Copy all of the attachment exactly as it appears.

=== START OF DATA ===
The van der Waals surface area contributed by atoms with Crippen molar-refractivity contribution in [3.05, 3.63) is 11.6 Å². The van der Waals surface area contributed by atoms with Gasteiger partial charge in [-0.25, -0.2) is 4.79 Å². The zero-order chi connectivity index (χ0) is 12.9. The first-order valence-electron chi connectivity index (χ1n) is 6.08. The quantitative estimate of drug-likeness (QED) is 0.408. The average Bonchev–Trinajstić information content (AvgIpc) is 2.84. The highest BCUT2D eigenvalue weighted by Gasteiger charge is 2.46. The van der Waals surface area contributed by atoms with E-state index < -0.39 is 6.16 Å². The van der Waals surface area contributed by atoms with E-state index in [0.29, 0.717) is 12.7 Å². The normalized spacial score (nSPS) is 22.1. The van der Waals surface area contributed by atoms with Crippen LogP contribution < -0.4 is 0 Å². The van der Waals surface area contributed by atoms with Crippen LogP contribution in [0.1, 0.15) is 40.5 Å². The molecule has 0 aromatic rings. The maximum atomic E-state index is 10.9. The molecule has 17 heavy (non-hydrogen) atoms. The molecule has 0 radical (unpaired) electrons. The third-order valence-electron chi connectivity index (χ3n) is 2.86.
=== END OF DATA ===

The van der Waals surface area contributed by atoms with Crippen molar-refractivity contribution in [3.05, 3.63) is 11.6 Å². The van der Waals surface area contributed by atoms with Gasteiger partial charge in [-0.25, -0.2) is 4.79 Å². The zero-order chi connectivity index (χ0) is 12.9. The first-order valence-electron chi connectivity index (χ1n) is 6.08. The quantitative estimate of drug-likeness (QED) is 0.408. The average Bonchev–Trinajstić information content (AvgIpc) is 2.84. The highest BCUT2D eigenvalue weighted by Gasteiger charge is 2.46. The van der Waals surface area contributed by atoms with E-state index < -0.39 is 6.16 Å². The van der Waals surface area contributed by atoms with E-state index in [0.29, 0.717) is 12.7 Å². The normalized spacial score (nSPS) is 22.1. The van der Waals surface area contributed by atoms with Crippen LogP contribution < -0.4 is 0 Å². The van der Waals surface area contributed by atoms with Crippen LogP contribution in [0.1, 0.15) is 40.5 Å². The molecule has 0 aromatic rings. The maximum atomic E-state index is 10.9. The molecule has 17 heavy (non-hydrogen) atoms. The molecule has 0 radical (unpaired) electrons. The third-order valence-electron chi connectivity index (χ3n) is 2.86.